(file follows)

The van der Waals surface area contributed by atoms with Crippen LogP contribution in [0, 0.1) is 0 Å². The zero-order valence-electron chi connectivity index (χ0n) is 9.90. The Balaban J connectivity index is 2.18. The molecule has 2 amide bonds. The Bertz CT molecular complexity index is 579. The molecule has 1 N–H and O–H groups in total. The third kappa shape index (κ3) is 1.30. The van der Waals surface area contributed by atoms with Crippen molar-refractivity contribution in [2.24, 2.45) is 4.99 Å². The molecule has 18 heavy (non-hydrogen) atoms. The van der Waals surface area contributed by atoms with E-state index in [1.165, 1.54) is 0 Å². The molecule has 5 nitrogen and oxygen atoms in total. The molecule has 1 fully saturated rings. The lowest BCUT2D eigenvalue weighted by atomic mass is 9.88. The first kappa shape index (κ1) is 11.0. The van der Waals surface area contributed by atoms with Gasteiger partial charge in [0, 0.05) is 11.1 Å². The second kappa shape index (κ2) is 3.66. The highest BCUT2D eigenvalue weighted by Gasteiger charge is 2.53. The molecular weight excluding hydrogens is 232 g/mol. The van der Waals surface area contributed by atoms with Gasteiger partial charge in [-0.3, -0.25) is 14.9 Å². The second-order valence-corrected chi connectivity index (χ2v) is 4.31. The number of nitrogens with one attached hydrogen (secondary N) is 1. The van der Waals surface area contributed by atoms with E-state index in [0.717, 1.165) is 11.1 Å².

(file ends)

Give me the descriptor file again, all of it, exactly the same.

The van der Waals surface area contributed by atoms with Crippen LogP contribution in [0, 0.1) is 0 Å². The zero-order valence-electron chi connectivity index (χ0n) is 9.90. The Balaban J connectivity index is 2.18. The molecule has 2 amide bonds. The Bertz CT molecular complexity index is 579. The molecule has 1 N–H and O–H groups in total. The third kappa shape index (κ3) is 1.30. The van der Waals surface area contributed by atoms with Crippen molar-refractivity contribution in [2.24, 2.45) is 4.99 Å². The molecule has 18 heavy (non-hydrogen) atoms. The van der Waals surface area contributed by atoms with E-state index in [1.165, 1.54) is 0 Å². The molecule has 5 nitrogen and oxygen atoms in total. The molecule has 1 fully saturated rings. The lowest BCUT2D eigenvalue weighted by atomic mass is 9.88. The first kappa shape index (κ1) is 11.0. The van der Waals surface area contributed by atoms with Gasteiger partial charge in [0, 0.05) is 11.1 Å². The second kappa shape index (κ2) is 3.66. The highest BCUT2D eigenvalue weighted by Gasteiger charge is 2.53. The molecular weight excluding hydrogens is 232 g/mol. The van der Waals surface area contributed by atoms with Gasteiger partial charge in [-0.3, -0.25) is 14.9 Å². The second-order valence-corrected chi connectivity index (χ2v) is 4.31. The number of nitrogens with one attached hydrogen (secondary N) is 1. The van der Waals surface area contributed by atoms with E-state index in [0.717, 1.165) is 11.1 Å².